Gotta plug these guys!


Hey Everyone,

If you are looking for an awesome group to come and work with your teens to do teambuilding and leadership training, then look no further. Check these guys out, they might be the best I've seen: Challengepoint. Hey Jason, can we put a link to these guys up on the forum page? Thanks brother! God bless you guys as you work to encourage and strengthen the kingdom.



Hey Everyone!

I would like to request your prayers for Ed Merkel. Ed is a youth minister in California and is dealing with some adversity, please pray that the Father will continue to watch over him, guide his steps, and that he does not lose his fervor for serving the Lord. God bless!

Something to Chew On...


Taken from the National Study of Youth and Religion web page:

Mothers and fathers in religiously involved U.S. families with early adolescents, those ages 12 to 14, are more likely to have significantly stronger relationships than families that are not religiously active. These findings were released by sociologists with the National Study of Youth and Religion (NSYR), based at the University of North Carolina at Chapel Hill, in the report Family Religious Involvement and the Quality of Parental Relationships for Families With Early Adolescents.

Youth with both a mother figure and a father figure living in the household were asked questions about the relationship between their parents such as whether their mothers and fathers express love for each other, compromise with each other, insult each other, and other indicators of the quality of the parental relationship. The responses to these questions indicate that family religious involvement is strongly associated with the quality of the relationship between the mothers and fathers of the youth respondents.

According to Christian Smith, principal investigator of the National Study of Youth and Religion, "This report examines associations between three dimensions of family religious involvement and the quality of the relationship between teens' mothers and fathers. All 12 of the family relationship variables examined for this report were significantly related to some dimension of family religious involvement, after controlling for the possible effects of eight control variables." The report is available for free download as a PDF at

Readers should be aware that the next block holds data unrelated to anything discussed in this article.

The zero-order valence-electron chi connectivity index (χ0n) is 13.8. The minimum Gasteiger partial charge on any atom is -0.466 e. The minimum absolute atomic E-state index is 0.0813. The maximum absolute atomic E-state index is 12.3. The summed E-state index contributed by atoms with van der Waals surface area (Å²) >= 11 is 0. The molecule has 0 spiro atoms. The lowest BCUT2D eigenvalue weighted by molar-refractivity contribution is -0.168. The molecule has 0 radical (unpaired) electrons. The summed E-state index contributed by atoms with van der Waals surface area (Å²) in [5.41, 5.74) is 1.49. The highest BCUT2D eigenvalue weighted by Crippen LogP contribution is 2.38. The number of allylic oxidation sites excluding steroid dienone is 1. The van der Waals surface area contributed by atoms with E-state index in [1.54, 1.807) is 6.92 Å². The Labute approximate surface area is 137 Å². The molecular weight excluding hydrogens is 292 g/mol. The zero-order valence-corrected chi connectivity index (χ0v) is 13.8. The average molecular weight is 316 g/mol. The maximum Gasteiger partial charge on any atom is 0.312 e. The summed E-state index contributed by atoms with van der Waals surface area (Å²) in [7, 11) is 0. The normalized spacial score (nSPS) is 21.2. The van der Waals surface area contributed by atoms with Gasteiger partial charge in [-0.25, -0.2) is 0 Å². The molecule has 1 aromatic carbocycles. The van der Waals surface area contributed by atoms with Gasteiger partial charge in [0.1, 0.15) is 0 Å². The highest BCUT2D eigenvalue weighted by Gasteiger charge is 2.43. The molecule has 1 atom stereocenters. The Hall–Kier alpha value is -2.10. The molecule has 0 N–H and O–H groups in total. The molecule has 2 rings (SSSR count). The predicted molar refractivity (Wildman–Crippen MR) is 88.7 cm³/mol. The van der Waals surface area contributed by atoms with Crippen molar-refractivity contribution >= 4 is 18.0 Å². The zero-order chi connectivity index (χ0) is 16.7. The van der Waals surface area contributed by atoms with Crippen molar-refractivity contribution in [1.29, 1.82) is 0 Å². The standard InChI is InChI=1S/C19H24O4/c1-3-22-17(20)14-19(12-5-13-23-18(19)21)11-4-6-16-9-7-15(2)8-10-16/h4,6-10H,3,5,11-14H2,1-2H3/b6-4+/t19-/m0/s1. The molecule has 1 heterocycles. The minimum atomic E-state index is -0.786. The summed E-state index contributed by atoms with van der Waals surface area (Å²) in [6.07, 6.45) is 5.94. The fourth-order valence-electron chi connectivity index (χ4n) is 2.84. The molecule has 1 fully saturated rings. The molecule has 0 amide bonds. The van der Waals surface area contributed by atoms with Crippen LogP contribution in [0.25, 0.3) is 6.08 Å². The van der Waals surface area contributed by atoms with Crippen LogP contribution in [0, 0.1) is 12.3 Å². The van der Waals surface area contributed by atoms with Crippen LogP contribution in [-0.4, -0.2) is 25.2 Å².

Smith is Stuart Chapin Distinguished Professor and associate chair of sociology at UNC-CH. He co-authored the report with Phillip Kim, a Ph.D. graduate student in sociology at UNC-CH. The three measures of family religious involvement examined were the number of days per week the family does something religious, parental worship service attendance and parental prayer. The report uses data from the National Longitudinal Survey of Youth (1997).

The National Study of Youth and Religion is a four-year research project funded by Lilly Endowment Inc. It began in August 2001 and will continue until August 2005. The purpose of the project is to research the shape and influence of religion and spirituality in the lives of American adolescents; to identify effective practices in the religious, moral and social formation of the lives of youth; to describe the extent to which youth participate in and benefit from the programs and opportunities that religious communities are offering to their youth; and to foster an informed national discussion about the influence of religion in youth's lives to encourage sustained reflection about and rethinking of our cultural and institutional practices with regard to youth and religion.

The National Longitudinal Survey of Youth (1997) is a nationally representative survey documenting the transition from school to work of youth living in the United States who were between 12 and 16 years old as of Dec. 31, 1996. The analyses for this report focused on early adolescents, ages 12 to 14 years old. Reports of religious behavior are based on the parent surveys, where the questions were asked: "In a typical week, how many days from 0 to 7 do you do something religious as a family such as go to church, pray or read the scriptures together?" "In the past 12 months, how often have you attended a worship service (like church or synagogue service or mass)?" and "I pray more than once a day" (True/False). Reports about parental relationships are based on the youth surveys.


Preliminary Research Findings taken from the National Study of Youth and Religion

-Sociologists Find Stronger Relationships Between Mothers and Fathers In Religiously Active Families
-Parental Religious Devotion Protects Against Major Delinquency
-Parents in Religious Families with Teens More Likely to Express Affection or Love to Each Other
-Religious 12th Graders More Likely to Have Positive Self-Attitudes
-Sociologists Find that Religious Teens Are More Positive About Life
-Significant numbers of religiously active teenagers are involved in serious risk behaviors involving alcohol and drugs.